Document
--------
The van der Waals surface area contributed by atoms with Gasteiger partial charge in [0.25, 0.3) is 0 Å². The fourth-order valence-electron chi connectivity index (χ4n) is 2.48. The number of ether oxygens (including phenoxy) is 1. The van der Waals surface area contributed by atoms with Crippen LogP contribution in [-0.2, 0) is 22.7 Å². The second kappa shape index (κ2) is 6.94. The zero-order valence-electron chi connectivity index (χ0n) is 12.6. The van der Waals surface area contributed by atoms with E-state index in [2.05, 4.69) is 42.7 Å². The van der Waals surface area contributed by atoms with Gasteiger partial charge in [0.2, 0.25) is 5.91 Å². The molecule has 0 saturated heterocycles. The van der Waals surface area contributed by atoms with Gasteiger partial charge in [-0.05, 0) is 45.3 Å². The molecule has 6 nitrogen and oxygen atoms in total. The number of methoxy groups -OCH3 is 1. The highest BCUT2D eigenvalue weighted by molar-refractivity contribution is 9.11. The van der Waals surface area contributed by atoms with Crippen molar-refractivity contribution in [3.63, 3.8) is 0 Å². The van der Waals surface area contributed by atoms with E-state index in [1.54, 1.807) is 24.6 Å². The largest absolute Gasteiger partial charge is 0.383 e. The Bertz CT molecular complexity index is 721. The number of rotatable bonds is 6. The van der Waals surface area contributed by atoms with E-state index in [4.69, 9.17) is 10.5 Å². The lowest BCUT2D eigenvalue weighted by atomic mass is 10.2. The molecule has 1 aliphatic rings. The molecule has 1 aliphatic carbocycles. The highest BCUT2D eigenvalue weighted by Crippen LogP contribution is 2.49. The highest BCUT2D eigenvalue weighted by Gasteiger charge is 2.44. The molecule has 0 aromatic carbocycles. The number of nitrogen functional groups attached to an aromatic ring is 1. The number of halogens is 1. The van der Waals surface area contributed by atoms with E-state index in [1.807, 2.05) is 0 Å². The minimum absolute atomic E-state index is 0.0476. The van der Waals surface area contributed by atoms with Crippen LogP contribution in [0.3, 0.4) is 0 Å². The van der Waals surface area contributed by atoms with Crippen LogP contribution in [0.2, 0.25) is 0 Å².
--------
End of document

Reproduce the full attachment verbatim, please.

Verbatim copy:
The van der Waals surface area contributed by atoms with Gasteiger partial charge in [0.25, 0.3) is 0 Å². The fourth-order valence-electron chi connectivity index (χ4n) is 2.48. The number of ether oxygens (including phenoxy) is 1. The van der Waals surface area contributed by atoms with Crippen LogP contribution in [-0.2, 0) is 22.7 Å². The second kappa shape index (κ2) is 6.94. The zero-order valence-electron chi connectivity index (χ0n) is 12.6. The van der Waals surface area contributed by atoms with E-state index in [2.05, 4.69) is 42.7 Å². The van der Waals surface area contributed by atoms with Gasteiger partial charge in [0.2, 0.25) is 5.91 Å². The molecule has 0 saturated heterocycles. The van der Waals surface area contributed by atoms with Gasteiger partial charge in [-0.05, 0) is 45.3 Å². The molecule has 6 nitrogen and oxygen atoms in total. The number of methoxy groups -OCH3 is 1. The highest BCUT2D eigenvalue weighted by molar-refractivity contribution is 9.11. The van der Waals surface area contributed by atoms with Crippen molar-refractivity contribution in [3.63, 3.8) is 0 Å². The van der Waals surface area contributed by atoms with E-state index in [1.54, 1.807) is 24.6 Å². The largest absolute Gasteiger partial charge is 0.383 e. The Bertz CT molecular complexity index is 721. The number of rotatable bonds is 6. The van der Waals surface area contributed by atoms with E-state index in [4.69, 9.17) is 10.5 Å². The lowest BCUT2D eigenvalue weighted by atomic mass is 10.2. The molecule has 1 aliphatic rings. The molecule has 1 aliphatic carbocycles. The highest BCUT2D eigenvalue weighted by Crippen LogP contribution is 2.49. The highest BCUT2D eigenvalue weighted by Gasteiger charge is 2.44. The molecule has 0 aromatic carbocycles. The number of nitrogen functional groups attached to an aromatic ring is 1. The number of halogens is 1. The van der Waals surface area contributed by atoms with E-state index in [1.807, 2.05) is 0 Å². The minimum absolute atomic E-state index is 0.0476. The van der Waals surface area contributed by atoms with Crippen LogP contribution in [0.3, 0.4) is 0 Å². The van der Waals surface area contributed by atoms with Crippen LogP contribution in [0.2, 0.25) is 0 Å².